Podcast: Chaim Saiman Talks Zoom Seder Out Loud

The author of our May essay on the Zoom seder joins us to talk about his ideas and the debate surrounding them.



June 4 2020
About the authors

A weekly podcast, produced in partnership with the Tikvah Fund, offering up the best thinking on Jewish thought and culture.

Chaim Saiman is the chair in Jewish law at the Charles Widger School of Law at Villanova University and the author of Halakhah: The Rabbinic Idea of Law (Princeton 2018).

This Week’s Guest: Chaim Saiman


As the COVID-19 pandemic began to spread in the United States and Israel, and those nations’ governments and public institutions responded with quarantines and social-distancing guidelines, the Jewish community was placed in a unique bind. Passover—the most widely observed holiday in the Jewish world, on which families and friends traditionally gather for the seder—was just around the corner. With the world on lockdown, what would the seder look like?

The liberal denominations of Judaism responded quickly, encouraging the use of now-ubiquitous video conferencing technology to host “Zoom seders” and providing guidance on how to do so. But the Zoom seder was not such a simple answer for the Orthodox, who generally refrain from using electronic devices and other technologies on Shabbat and holidays. In late March, a group of Israeli rabbis from the Moroccan community issued a radical ruling, permitting the limited use of Zoom on the seder night. But this ruling was met with swift backlash among the majority of the Orthodox rabbinate, which ruled Zoom seders forbidden.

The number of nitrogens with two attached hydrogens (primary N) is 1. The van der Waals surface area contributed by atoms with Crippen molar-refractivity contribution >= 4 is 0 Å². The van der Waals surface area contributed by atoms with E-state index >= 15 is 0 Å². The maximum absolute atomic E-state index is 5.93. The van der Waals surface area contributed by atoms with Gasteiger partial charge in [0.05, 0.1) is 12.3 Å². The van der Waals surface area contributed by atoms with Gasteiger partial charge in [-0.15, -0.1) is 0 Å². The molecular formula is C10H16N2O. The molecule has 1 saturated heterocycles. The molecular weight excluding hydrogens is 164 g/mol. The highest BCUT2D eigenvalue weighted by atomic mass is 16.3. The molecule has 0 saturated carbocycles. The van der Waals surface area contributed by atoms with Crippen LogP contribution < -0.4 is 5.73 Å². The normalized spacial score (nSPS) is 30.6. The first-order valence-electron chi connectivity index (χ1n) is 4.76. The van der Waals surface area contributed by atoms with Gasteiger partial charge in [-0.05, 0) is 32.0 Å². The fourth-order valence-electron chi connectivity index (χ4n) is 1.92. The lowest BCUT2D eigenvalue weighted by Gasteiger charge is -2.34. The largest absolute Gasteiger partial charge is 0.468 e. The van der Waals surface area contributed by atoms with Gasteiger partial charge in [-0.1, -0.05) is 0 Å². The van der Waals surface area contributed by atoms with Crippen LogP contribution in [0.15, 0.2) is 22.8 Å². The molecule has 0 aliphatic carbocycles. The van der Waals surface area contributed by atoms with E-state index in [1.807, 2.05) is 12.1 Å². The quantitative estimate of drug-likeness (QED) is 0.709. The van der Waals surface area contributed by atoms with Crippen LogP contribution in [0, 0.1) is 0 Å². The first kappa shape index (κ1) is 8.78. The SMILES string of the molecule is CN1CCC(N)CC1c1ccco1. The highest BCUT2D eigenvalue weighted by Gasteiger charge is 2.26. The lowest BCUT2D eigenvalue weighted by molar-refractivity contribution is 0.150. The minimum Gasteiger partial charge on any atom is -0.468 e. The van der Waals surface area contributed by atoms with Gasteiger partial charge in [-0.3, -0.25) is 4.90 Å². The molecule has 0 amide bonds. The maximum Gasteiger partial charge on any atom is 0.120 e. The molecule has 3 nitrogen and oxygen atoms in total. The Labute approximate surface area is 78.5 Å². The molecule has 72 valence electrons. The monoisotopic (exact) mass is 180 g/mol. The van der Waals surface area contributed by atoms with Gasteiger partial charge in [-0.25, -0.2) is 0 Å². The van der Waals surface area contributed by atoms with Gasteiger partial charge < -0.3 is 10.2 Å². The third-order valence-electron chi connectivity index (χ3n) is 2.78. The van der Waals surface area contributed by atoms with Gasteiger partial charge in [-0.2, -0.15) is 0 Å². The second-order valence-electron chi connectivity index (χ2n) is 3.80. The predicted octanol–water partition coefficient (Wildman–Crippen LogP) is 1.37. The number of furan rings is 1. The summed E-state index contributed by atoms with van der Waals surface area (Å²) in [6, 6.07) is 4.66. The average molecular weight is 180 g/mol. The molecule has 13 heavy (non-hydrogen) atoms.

What was behind this intra-Orthodox debate? What does the opposition to Zoom seders among most Orthodox authorities tell us about the nature of Jewish law? And in standing against the Zoom seder, what were these traditionalist rabbis standing for? These are the questions Chaim Saiman seeks to answer in his Mosaic essay, “In Rejecting the Zoom Seder, What Did Orthodox Jews Affirm?” And it’s what Saiman discusses with Mosaic editor Jonathan Silver in this podcast.

Musical selections in this podcast are drawn from the Quintet for Clarinet and Strings, op. 31a, composed by Paul Ben-Haim and performed by the ARC Ensemble, as well as “Ulterior” by Swan Production.



For more on the Tikvah Podcast at Mosaic, which appears roughly every Thursday, check out its inaugural post here.

If you have thoughts about the podcast that you’d like to share, ideas for future guests and topics, or any other form of feedback, just send an email to [email protected].

More about: Halakhah, Religion & Holidays, Zoom Seder